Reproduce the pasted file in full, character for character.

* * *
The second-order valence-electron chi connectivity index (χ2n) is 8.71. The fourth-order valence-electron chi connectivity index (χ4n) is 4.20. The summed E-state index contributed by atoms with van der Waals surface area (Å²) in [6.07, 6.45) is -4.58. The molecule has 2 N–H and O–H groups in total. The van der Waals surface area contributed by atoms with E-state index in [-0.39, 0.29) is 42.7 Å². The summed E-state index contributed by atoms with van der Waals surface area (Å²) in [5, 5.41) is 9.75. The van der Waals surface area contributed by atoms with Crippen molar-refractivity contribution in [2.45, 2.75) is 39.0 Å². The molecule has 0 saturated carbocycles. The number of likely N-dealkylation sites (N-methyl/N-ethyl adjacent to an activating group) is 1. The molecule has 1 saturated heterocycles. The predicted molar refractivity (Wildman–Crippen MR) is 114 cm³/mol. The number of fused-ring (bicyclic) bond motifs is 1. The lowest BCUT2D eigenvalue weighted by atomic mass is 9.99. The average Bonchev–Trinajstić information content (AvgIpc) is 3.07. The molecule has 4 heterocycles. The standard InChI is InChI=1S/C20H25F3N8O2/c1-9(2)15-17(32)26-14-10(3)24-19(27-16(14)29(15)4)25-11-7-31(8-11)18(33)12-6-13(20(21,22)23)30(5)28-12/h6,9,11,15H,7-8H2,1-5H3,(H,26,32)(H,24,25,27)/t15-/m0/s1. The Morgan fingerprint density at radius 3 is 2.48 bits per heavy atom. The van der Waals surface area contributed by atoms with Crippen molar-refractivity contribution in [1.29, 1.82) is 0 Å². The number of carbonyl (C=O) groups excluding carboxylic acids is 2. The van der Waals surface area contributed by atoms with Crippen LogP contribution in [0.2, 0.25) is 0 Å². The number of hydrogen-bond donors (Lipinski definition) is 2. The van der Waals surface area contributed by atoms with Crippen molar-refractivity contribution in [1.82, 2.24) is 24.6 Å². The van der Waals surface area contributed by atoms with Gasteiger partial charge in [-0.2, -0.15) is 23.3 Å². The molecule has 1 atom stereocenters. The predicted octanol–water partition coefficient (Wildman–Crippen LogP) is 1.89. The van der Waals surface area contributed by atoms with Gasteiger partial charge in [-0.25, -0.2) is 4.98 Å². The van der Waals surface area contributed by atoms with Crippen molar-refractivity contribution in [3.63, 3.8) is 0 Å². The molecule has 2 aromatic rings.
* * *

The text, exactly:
The second-order valence-electron chi connectivity index (χ2n) is 8.71. The fourth-order valence-electron chi connectivity index (χ4n) is 4.20. The summed E-state index contributed by atoms with van der Waals surface area (Å²) in [6.07, 6.45) is -4.58. The molecule has 2 N–H and O–H groups in total. The van der Waals surface area contributed by atoms with E-state index in [-0.39, 0.29) is 42.7 Å². The summed E-state index contributed by atoms with van der Waals surface area (Å²) in [5, 5.41) is 9.75. The van der Waals surface area contributed by atoms with Crippen molar-refractivity contribution in [2.45, 2.75) is 39.0 Å². The molecule has 0 saturated carbocycles. The number of likely N-dealkylation sites (N-methyl/N-ethyl adjacent to an activating group) is 1. The molecule has 1 saturated heterocycles. The predicted molar refractivity (Wildman–Crippen MR) is 114 cm³/mol. The number of fused-ring (bicyclic) bond motifs is 1. The lowest BCUT2D eigenvalue weighted by atomic mass is 9.99. The average Bonchev–Trinajstić information content (AvgIpc) is 3.07. The molecule has 4 heterocycles. The standard InChI is InChI=1S/C20H25F3N8O2/c1-9(2)15-17(32)26-14-10(3)24-19(27-16(14)29(15)4)25-11-7-31(8-11)18(33)12-6-13(20(21,22)23)30(5)28-12/h6,9,11,15H,7-8H2,1-5H3,(H,26,32)(H,24,25,27)/t15-/m0/s1. The Morgan fingerprint density at radius 3 is 2.48 bits per heavy atom. The van der Waals surface area contributed by atoms with Crippen molar-refractivity contribution in [1.29, 1.82) is 0 Å². The number of carbonyl (C=O) groups excluding carboxylic acids is 2. The van der Waals surface area contributed by atoms with Crippen LogP contribution in [0.2, 0.25) is 0 Å². The number of hydrogen-bond donors (Lipinski definition) is 2. The van der Waals surface area contributed by atoms with Crippen molar-refractivity contribution in [1.82, 2.24) is 24.6 Å². The van der Waals surface area contributed by atoms with Gasteiger partial charge in [-0.2, -0.15) is 23.3 Å². The molecule has 1 atom stereocenters. The predicted octanol–water partition coefficient (Wildman–Crippen LogP) is 1.89. The van der Waals surface area contributed by atoms with Gasteiger partial charge in [-0.25, -0.2) is 4.98 Å². The van der Waals surface area contributed by atoms with Crippen molar-refractivity contribution in [3.63, 3.8) is 0 Å². The molecule has 2 aromatic rings.